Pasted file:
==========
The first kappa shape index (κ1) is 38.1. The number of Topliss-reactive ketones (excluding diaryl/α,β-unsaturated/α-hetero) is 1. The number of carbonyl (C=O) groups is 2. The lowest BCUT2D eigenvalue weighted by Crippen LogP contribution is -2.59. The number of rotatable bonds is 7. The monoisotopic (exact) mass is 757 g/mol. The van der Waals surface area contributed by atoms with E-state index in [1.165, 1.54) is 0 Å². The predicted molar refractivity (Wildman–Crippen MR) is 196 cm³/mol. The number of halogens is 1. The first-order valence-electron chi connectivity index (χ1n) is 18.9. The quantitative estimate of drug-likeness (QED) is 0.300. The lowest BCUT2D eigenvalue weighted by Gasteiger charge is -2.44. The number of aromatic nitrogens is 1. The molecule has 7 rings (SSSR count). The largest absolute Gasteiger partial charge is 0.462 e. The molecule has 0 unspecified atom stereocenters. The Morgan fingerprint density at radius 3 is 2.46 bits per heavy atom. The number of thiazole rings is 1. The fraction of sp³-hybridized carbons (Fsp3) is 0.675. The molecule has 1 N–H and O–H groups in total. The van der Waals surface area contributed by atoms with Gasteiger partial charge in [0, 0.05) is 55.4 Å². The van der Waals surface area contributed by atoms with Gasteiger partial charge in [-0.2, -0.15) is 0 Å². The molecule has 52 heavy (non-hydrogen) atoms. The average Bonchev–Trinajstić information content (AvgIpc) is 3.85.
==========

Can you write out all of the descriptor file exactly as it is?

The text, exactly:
The first kappa shape index (κ1) is 38.1. The number of Topliss-reactive ketones (excluding diaryl/α,β-unsaturated/α-hetero) is 1. The number of carbonyl (C=O) groups is 2. The lowest BCUT2D eigenvalue weighted by Crippen LogP contribution is -2.59. The number of rotatable bonds is 7. The monoisotopic (exact) mass is 757 g/mol. The van der Waals surface area contributed by atoms with E-state index in [1.165, 1.54) is 0 Å². The predicted molar refractivity (Wildman–Crippen MR) is 196 cm³/mol. The number of halogens is 1. The first-order valence-electron chi connectivity index (χ1n) is 18.9. The quantitative estimate of drug-likeness (QED) is 0.300. The lowest BCUT2D eigenvalue weighted by Gasteiger charge is -2.44. The number of aromatic nitrogens is 1. The molecule has 7 rings (SSSR count). The largest absolute Gasteiger partial charge is 0.462 e. The molecule has 0 unspecified atom stereocenters. The Morgan fingerprint density at radius 3 is 2.46 bits per heavy atom. The number of thiazole rings is 1. The fraction of sp³-hybridized carbons (Fsp3) is 0.675. The molecule has 1 N–H and O–H groups in total. The van der Waals surface area contributed by atoms with Gasteiger partial charge in [0, 0.05) is 55.4 Å². The van der Waals surface area contributed by atoms with Gasteiger partial charge in [-0.2, -0.15) is 0 Å². The molecule has 52 heavy (non-hydrogen) atoms. The average Bonchev–Trinajstić information content (AvgIpc) is 3.85.